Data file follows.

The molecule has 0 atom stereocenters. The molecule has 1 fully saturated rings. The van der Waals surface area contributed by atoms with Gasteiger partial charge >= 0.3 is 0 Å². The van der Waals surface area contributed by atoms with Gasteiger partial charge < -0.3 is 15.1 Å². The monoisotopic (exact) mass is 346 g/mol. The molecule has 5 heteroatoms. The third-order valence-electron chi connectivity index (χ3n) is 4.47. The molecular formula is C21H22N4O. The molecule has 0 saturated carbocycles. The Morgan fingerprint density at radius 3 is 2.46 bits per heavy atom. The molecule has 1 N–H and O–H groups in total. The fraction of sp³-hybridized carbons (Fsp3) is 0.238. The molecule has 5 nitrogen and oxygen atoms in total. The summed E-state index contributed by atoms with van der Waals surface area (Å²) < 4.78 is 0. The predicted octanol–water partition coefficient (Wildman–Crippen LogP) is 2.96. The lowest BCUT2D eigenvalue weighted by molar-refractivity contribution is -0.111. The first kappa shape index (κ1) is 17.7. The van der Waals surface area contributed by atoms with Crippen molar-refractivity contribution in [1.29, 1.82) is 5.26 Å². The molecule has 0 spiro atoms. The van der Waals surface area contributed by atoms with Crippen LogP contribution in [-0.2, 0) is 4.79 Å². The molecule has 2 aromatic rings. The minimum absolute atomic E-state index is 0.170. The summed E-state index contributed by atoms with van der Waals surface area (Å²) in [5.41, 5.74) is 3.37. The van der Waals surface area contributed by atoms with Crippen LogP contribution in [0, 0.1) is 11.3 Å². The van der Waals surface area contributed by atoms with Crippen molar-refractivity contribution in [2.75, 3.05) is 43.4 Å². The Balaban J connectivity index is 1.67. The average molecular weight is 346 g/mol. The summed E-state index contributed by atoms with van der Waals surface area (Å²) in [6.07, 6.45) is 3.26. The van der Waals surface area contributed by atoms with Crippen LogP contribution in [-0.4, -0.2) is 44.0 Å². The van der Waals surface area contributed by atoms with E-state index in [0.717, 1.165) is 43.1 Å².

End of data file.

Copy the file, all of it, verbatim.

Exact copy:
The molecule has 0 atom stereocenters. The molecule has 1 fully saturated rings. The van der Waals surface area contributed by atoms with Gasteiger partial charge >= 0.3 is 0 Å². The van der Waals surface area contributed by atoms with Gasteiger partial charge < -0.3 is 15.1 Å². The monoisotopic (exact) mass is 346 g/mol. The molecule has 5 heteroatoms. The third-order valence-electron chi connectivity index (χ3n) is 4.47. The molecular formula is C21H22N4O. The molecule has 0 saturated carbocycles. The Morgan fingerprint density at radius 3 is 2.46 bits per heavy atom. The molecule has 1 N–H and O–H groups in total. The fraction of sp³-hybridized carbons (Fsp3) is 0.238. The molecule has 5 nitrogen and oxygen atoms in total. The summed E-state index contributed by atoms with van der Waals surface area (Å²) < 4.78 is 0. The predicted octanol–water partition coefficient (Wildman–Crippen LogP) is 2.96. The lowest BCUT2D eigenvalue weighted by molar-refractivity contribution is -0.111. The first kappa shape index (κ1) is 17.7. The van der Waals surface area contributed by atoms with Crippen molar-refractivity contribution in [1.29, 1.82) is 5.26 Å². The molecule has 0 spiro atoms. The van der Waals surface area contributed by atoms with Crippen LogP contribution in [-0.2, 0) is 4.79 Å². The molecule has 2 aromatic rings. The minimum absolute atomic E-state index is 0.170. The summed E-state index contributed by atoms with van der Waals surface area (Å²) in [5.41, 5.74) is 3.37. The van der Waals surface area contributed by atoms with Crippen LogP contribution in [0, 0.1) is 11.3 Å². The van der Waals surface area contributed by atoms with Crippen molar-refractivity contribution in [2.75, 3.05) is 43.4 Å². The Balaban J connectivity index is 1.67. The average molecular weight is 346 g/mol. The summed E-state index contributed by atoms with van der Waals surface area (Å²) in [6.07, 6.45) is 3.26. The van der Waals surface area contributed by atoms with Crippen LogP contribution in [-0.4, -0.2) is 44.0 Å². The van der Waals surface area contributed by atoms with E-state index in [0.717, 1.165) is 43.1 Å².